Considered as the original abode of Kshatriyas, Rajasthan has a history of about 5000 years and the mythological origin of this gigantic land is related to the famous myth of Ram, the seventh incarnation of Lord Vishnu. The history of Rajasthan can be classified into three parts owing to the different epochs- Ancient, Medieval and Modern.
The ancient history of Rajasthan belongs to 1200 AD when Rajasthan was a part of different dynasties including the glorious Mauryan Empire in around (321-184 BC). The Dundhmer region was the first Aryan settlement and the first inhabitants of this area were the Bhil and the Mina.
The earliest Rajput dynasty that emerged around 700 AD was the Gurjara Partiharas and since then Rajasthan was cited as Rajputana (the land of the Rajputs). During the eighth - twelfth century AD, the Rajput clan gained supremacy and the Rajputs were divided into 36 royal clans and 21 dynasties.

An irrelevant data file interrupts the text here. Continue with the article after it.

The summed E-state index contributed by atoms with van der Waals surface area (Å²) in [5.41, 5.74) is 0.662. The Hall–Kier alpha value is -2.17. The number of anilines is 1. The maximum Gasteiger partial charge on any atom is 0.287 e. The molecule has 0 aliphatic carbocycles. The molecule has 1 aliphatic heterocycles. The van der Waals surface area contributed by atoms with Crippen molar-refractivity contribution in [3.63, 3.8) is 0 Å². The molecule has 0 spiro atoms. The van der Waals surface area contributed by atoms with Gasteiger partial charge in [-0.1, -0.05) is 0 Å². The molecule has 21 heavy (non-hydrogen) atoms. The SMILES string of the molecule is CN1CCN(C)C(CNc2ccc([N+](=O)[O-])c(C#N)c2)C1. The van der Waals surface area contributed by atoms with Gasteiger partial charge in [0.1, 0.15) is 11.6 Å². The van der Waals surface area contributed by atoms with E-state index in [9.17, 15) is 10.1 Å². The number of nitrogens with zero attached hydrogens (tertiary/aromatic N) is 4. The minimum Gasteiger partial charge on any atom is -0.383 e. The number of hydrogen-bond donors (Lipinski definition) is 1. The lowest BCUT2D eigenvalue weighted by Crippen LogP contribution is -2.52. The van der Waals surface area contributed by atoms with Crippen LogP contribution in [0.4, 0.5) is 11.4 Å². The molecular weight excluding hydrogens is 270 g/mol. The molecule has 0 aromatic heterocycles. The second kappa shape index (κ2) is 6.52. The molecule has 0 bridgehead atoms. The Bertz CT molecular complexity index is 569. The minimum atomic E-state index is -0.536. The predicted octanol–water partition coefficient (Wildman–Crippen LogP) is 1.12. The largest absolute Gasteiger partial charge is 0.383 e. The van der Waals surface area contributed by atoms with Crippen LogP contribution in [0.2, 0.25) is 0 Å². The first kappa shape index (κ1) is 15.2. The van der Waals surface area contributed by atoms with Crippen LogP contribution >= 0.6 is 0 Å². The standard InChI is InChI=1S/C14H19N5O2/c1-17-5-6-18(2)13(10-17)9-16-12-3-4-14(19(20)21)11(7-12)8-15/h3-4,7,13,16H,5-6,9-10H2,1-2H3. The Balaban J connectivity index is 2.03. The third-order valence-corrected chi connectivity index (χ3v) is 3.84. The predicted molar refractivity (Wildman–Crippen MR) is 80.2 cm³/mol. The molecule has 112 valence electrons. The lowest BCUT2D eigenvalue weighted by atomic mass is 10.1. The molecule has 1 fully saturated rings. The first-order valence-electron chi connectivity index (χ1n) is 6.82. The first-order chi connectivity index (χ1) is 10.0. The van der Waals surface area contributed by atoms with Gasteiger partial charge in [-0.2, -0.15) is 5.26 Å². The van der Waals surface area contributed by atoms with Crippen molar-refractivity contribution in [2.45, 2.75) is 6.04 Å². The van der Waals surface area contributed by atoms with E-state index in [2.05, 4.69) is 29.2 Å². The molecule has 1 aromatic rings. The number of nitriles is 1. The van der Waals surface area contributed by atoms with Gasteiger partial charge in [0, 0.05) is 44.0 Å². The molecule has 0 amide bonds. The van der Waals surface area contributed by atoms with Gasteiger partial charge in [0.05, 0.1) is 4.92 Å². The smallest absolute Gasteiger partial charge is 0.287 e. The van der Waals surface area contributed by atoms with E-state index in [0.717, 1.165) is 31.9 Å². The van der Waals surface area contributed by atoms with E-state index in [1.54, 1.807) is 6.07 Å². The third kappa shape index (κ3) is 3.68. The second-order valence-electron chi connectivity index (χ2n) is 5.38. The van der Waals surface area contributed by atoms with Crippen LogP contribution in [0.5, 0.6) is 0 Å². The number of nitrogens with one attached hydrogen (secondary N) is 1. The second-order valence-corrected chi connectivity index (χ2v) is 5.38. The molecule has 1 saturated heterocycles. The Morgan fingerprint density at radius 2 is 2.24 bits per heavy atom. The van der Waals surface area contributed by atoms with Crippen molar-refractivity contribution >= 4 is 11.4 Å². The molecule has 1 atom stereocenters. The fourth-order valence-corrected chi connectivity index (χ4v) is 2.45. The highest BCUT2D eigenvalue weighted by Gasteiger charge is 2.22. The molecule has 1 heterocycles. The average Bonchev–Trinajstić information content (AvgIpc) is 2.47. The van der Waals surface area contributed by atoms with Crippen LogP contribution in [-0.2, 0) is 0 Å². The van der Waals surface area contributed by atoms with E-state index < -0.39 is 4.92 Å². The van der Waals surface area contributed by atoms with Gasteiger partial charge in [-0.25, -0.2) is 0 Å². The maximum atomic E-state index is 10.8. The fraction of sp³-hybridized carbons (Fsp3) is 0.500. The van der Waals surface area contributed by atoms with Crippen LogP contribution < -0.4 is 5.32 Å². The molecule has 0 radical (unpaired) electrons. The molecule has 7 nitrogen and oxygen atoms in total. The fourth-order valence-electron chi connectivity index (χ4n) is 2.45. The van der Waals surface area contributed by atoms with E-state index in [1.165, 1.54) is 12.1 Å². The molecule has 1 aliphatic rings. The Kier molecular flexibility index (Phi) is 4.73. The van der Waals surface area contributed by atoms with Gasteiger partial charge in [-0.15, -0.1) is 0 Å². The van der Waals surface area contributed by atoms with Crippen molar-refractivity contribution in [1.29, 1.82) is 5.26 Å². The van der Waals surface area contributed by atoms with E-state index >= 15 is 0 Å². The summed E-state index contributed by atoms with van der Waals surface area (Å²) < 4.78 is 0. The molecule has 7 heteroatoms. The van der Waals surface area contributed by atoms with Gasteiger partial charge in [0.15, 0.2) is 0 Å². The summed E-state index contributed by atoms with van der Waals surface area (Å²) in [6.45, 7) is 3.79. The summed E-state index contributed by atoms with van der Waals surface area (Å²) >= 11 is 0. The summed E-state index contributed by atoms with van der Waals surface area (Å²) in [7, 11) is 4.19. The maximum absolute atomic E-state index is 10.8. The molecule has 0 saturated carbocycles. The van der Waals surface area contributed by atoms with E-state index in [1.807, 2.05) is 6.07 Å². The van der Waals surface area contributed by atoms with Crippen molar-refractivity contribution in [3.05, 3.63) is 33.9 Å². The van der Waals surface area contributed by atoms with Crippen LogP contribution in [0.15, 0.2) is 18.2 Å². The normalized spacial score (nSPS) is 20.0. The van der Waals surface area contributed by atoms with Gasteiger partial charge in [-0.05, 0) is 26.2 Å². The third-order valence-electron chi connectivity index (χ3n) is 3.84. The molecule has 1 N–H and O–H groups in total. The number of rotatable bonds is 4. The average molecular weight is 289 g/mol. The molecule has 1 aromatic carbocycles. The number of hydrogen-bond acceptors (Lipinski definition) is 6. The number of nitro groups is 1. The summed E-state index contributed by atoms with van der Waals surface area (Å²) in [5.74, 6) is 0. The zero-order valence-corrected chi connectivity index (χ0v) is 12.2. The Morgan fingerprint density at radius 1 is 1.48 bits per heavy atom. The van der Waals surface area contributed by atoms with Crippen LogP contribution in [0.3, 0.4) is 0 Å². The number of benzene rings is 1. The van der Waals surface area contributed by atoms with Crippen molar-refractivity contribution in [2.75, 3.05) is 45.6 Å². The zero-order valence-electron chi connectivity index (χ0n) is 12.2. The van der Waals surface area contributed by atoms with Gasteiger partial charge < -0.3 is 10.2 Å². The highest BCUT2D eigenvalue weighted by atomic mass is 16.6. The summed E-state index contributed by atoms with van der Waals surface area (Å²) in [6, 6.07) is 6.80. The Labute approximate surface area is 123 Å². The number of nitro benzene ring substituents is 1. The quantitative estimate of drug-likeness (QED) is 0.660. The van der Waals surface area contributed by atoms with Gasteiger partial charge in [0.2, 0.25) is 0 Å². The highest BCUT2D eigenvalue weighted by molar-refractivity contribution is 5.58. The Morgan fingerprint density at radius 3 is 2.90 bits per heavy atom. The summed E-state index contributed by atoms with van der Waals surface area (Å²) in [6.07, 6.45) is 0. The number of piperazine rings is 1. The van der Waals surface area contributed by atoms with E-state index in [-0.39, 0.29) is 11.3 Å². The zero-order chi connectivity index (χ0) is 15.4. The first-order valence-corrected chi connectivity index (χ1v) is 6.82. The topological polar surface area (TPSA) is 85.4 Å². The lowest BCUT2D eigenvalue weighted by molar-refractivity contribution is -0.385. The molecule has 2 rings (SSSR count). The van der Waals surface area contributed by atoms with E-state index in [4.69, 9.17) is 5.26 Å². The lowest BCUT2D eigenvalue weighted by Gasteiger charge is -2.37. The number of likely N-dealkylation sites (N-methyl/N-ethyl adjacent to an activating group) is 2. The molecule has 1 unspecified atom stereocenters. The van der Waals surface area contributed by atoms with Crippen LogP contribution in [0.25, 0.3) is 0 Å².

The armed conflicts and the struggle for supremacy among the Parmars, Chalukyas, and Chauhans around 1000-1200 AD resulted in a lot of bloodshed. In this medieval era around 1200 AD, the major regions of Rajasthan such as Nagaur, Ajmer and Ranthanbhor came under the Mughal hegemony headed by the Mughal ruler- Akbar.
The most famous Rajput warriors who represented the vigor and valiance of the Rajput dynasty and whose tales of chivalry are still imprinted in the sands of Rajasthan were Rana Uday Singh, his son Rana Pratap, Bhappa Rawal, Rana Kumbha and Prithviraj Chauhan and others. With the end of the Mughal regime in1707, the Marathas gained supremacy and captured Ajmer in1775.
The Maratha ascendancy ended in the late 17th century with the British suzerainty in 1817-18. On 1st November, 1956 the Indian state Rajasthan came into existence after the amalgamation of the princely states.
Popularly known as the 'Land of Kings', Rajasthan actually epitomizes the core essence of the country. The kings' proud moustaches reflected their confidence and their swords revealed their artistic armour. The rulers of Rajasthan were also known for their extreme sensitivity that allowed them to offer patronage to the numerous artists residing in different corners of the world.
A truly opulent centre for arts and crafts, Rajasthan has a rich collection of forts, palaces, elaborate wells, templates, mansions and memorials of the dead kings/rulers.